Thousands of federal

=-: h

-

and local personnel will be deployed to keep the pontiff and

cost of treatment for some

the public safe. The challenges are

s

patients to hundreds of

immense.

thousands of dollars. "What is it that they

The pope's five-

r

are doing differently that has led to this dramatic increase?" said Dr. Judith

4

.

will include appear-

'g' g"-",,

ances at the White

~

Aberg, the chief of the )•

division of infectious dis-

ws

.

House and Congress, a parade on Con-

e,,

eases at the Icahn School of Medicine at Mount Sinai in New York. She said the

Photos by JarodOpperman/The Bulletin

Jeff Cooney releases a red-tailed hawk while volunteer Chris Wright holds the line attached to the bird Thursday at High Desert Wildlife

Rescue and Rehabilitation east of Bend. Cooneysays flying the birds helps build muscle after they have been incontainment for so long.

priceincrease could force hospitals to use "alternative therapies that may not

By Dylan J. Darling

have the same efficacy." Turing's price increase is

The Bulletin

not an isolated example.

into and around a modest house just east

SeeDrugs/A5

TODAY'S WEATHER

pi,ii~

Sunshine High 73, Low 40 Pa gen10

INDEX Calendar A7 Classified C1-6 Comics C3-4 Dear Abby A9 Horoscope A9

Local/StateA7-8 M ovies A 9 NationltNorld A2 Sports B1-10 Television A9

The Bulletin

An Independent Newspaper

vol. 113, No. 2e4, 2epages, 3 sections

Q I/I/e use recyclenewspri d nt

'I : IIIIIIIIII o

88 267 02329

day tour, his first in the United States,

electric shock. Volunteers at High Desert Wildlife Rescue and Rehabilitation tend to

0+ Slideshow andvideo at bendbulletin.corn

A couple hundred animals are tucked the animals, small and big, with hopes of eventually releasing them. About 50 per-

of Bend. centofthe animals caredforthererecover They include a flying squirrel whose and return to the wild. feet were burned off b a wildfire, a porcuThe fledgling nonprofit has quickly inpine with nerve damage after it was hit by creased the number of animals it cares a car, and a bald eagle found near Wicki- for each year, and its founders have hopes up Reservoir with a wing wounded by an for expansion. Jeff Cooney, 59, president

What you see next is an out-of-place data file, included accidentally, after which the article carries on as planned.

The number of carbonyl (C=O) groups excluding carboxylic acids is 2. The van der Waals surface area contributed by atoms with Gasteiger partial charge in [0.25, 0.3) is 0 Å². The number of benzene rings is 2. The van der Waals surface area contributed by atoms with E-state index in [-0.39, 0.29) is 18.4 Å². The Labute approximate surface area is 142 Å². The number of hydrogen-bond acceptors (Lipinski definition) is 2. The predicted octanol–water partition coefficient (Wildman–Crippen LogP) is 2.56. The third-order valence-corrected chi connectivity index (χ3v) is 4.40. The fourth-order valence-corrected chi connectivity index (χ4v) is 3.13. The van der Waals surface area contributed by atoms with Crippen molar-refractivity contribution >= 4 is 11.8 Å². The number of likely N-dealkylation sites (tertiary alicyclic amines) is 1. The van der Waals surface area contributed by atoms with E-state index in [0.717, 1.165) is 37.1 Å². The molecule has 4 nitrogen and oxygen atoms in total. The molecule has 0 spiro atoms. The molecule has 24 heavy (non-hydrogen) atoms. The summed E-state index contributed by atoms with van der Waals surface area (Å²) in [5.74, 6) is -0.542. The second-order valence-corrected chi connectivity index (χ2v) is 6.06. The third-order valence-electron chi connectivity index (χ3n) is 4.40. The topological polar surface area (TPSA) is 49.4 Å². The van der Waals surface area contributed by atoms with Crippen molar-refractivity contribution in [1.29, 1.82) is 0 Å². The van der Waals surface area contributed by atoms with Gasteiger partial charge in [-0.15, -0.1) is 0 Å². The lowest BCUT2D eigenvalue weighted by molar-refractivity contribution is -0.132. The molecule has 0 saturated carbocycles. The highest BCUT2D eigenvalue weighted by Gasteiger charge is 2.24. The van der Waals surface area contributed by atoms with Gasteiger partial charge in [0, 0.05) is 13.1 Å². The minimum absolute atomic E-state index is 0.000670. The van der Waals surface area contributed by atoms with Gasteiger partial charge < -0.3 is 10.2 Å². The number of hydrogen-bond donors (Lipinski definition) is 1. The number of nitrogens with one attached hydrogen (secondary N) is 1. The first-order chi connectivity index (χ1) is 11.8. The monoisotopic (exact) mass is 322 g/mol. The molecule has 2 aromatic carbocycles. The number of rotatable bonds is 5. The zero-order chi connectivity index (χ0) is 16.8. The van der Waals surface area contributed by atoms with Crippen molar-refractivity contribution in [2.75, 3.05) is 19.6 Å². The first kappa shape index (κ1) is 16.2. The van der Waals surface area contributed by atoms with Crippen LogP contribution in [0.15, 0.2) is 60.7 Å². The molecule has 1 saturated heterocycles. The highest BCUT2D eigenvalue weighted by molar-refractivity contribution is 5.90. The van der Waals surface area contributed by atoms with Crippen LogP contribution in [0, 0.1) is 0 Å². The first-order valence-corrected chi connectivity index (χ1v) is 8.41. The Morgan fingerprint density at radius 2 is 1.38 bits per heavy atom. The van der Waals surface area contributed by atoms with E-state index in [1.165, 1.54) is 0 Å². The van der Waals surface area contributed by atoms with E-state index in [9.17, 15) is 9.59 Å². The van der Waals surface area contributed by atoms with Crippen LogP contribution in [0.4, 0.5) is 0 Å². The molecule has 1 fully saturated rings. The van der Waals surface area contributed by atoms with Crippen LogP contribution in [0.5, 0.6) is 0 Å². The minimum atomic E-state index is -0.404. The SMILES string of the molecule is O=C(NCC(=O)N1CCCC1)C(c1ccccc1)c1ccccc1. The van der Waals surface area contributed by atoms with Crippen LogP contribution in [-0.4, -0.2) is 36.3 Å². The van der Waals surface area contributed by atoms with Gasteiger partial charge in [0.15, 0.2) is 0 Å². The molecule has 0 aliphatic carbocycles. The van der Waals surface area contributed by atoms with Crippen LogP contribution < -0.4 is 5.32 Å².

and resident veterinarian, said he'd like

to have an animal hospital and education center by the small house someday. "My goal has always been since vet school to come to Central Oregon and build a very nice center," he said last week. SeeWildlife /A6

stitution Avenue in Washington, a

mass at Madison Square Garden, a procession through Central Park in New

York, and an open air mass with up to 1.5 million people in Philadelphia. SeePope/A5

Inside • Mass in Havana, and a message forthe Castros,AS

U.S. vows to take in100,000 refugees in2017 Secretary of

By Ken Dilanian

State John

The Associated Press

Kerry meets

BERLIN — Scrambling to address a growing Syrian refugeecrisis,Secretary of

with Syrian

refugees, including this man injured in a bomb attack in his home

country, in Berlin on Sun-

day. Evan Vucci / Pool The Associated

Press

85,000 refugees from around the world next year, up from

areas of Africa. The White House had previously an-

70,000, and that total would

nounced it intended to take

rise to 100,000 in 2017, Kerry